W = W1 × W2 × W3; where W1 = the inverse of the probability of selecting the administrative unit in a strata, W2 = the inverse of the probability of selecting the school in a stratum, and W3 = the inverse of the probability of selecting a child from the classroom within the school.

This study was conducted using protocols and tools approved by the Sudanese Federal Ministry of Health. Ethical approval was obtained from the SK State Ministry of Health. Approvals of traditional community leaders were obtained before conducting the survey in any village/town. The survey was explained to schoolmasters and teachers, and their approvals were obtained. Students were informed of the study procedures before participating, and a consent form was given to each student for their guardian’s approval. Student assent was also obtained. Study documents were kept protected in a locked cupboard in the SK State Ministry of Health.

Results

In this survey 2,302 students were recruited from all nine localities in SK State. All students submitted urine samples and 90.0% of students submitted stool samples. The mean age of students was 10.2 ± 2.5 years and 68.4% were males, which is similar to the ratio of male/female enrollment in schools in the state. Students were primarily recruited from rural areas (81.1%). Illiteracy was 42.5% for fathers of students and 64.6% for mothers of students. The most common occupation of fathers was farming (47.3%), and mothers were mainly housewives (63.7%). More than three-quarters of students (78.5%) mentioned the type of their houses as huts made of local materials (Table 1).

Table 1. Sociodemographic characteristics of the study participants, SK State, Sudan

The prevalence of S. haematobium eggs was 23.7% (95% CI 22.0–25.4). The overall ova density among the infected students was 14.9 ± 13.2 eggs/10 ml urine (Table 2). Students with severe infection (≥ 50 eggs/10 ml urine) constituted 4.4% of infected students and 1.0% of the total student population. All students tested negative for S. mansoni infection (Table 2).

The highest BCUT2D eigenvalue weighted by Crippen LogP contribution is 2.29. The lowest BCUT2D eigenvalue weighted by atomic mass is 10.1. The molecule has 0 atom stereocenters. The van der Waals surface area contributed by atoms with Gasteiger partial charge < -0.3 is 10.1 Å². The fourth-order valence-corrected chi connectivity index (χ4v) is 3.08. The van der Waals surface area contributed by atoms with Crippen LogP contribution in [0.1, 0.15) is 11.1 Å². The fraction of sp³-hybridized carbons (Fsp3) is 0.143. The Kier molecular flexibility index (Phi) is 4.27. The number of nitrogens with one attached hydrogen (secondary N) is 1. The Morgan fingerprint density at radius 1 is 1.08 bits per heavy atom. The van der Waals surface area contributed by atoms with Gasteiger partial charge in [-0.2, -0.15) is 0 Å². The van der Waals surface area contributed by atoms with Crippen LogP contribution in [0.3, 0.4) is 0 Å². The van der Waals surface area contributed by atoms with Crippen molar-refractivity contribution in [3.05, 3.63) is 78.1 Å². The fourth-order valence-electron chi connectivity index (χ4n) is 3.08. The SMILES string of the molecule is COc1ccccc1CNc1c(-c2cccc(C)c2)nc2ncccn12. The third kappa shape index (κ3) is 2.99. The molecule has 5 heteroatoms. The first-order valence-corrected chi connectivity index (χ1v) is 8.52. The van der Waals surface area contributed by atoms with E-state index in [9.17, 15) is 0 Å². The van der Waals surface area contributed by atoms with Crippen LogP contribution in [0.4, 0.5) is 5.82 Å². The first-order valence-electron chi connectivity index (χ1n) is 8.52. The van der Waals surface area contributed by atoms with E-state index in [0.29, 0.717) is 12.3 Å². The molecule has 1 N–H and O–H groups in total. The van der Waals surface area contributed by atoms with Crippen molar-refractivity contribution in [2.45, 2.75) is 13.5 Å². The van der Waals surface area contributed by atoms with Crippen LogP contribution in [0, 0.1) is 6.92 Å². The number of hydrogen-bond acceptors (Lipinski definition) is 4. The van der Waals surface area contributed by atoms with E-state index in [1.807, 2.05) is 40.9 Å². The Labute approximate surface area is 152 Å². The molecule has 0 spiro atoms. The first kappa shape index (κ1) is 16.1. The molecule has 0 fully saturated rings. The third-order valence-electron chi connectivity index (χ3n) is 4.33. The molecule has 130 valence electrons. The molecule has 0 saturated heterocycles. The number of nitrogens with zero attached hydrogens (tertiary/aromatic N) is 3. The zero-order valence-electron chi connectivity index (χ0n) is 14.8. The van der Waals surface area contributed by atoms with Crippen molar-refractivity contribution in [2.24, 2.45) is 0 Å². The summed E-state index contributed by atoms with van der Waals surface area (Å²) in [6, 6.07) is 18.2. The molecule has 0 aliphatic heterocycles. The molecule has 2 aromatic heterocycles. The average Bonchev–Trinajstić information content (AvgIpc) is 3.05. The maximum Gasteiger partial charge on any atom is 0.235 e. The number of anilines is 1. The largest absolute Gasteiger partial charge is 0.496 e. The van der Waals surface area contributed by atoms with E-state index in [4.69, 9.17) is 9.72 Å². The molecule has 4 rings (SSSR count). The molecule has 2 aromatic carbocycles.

Table 2. Prevalence and severity of schistosomiasis infection among study participants

The prevalence of S. haematobium differed by locality, administrative unit and school, with a range of 0–80% per school. The highest prevalence was reported in the western area of the state (34.6%), followed by the eastern (16.1%) and then the central area (13.2%) (Figure 2). The students were divided into three age groups to estimate the association between age and S. haematobium infection (Table 3). While the prevalence of infection was inversely proportional to age, this relationship was not significant (p value = 0.34). Infection was slightly higher among males (24.8%) than females (21.2%). Students with illiterate fathers had a higher prevalence of infection (p value =0.04). Similarly, maternal illiteracy was also associated with infection (p value =0.006). Paternal and maternal occupations were each categorized into two levels based on the types of work that necessitates contact with open water sources. All paternal work in Sudan was outdoors; maternal work as a farmer (outdoor occupation) was significantly associated with infection among children (p value =0.035). The school environment was strongly associated with S. haematobium infection among students. Schools with an open water source less than 1 km away, absence of hand-washing facilities at schools, and absence of a closed water source (such as piped water) at school were significantly associated with infection (p value <0.001). In addition, infection was higher among students who had frequent contact with open water sources (more than once a week), students who did not have information about the disease and students who had previously received treatment for schistosomiasis (p value <0.001). The presence of health advocacy groups at school and the presence of a health facility in the same village were associated with less infection among students (p value <0.001) (Table 3). There was no correlation between ova density and age (r = 0.028 and p value = 0.52). Similarly, no difference was detected in mean ova density between males (mean = 15.1) and females (mean = 14.9; p value = 0.88).

thumbnailFigure 2. Location of the study area.

Table 3. General demographic characteristics, crude and adjusted odds ratios of S. haematobium by risk factors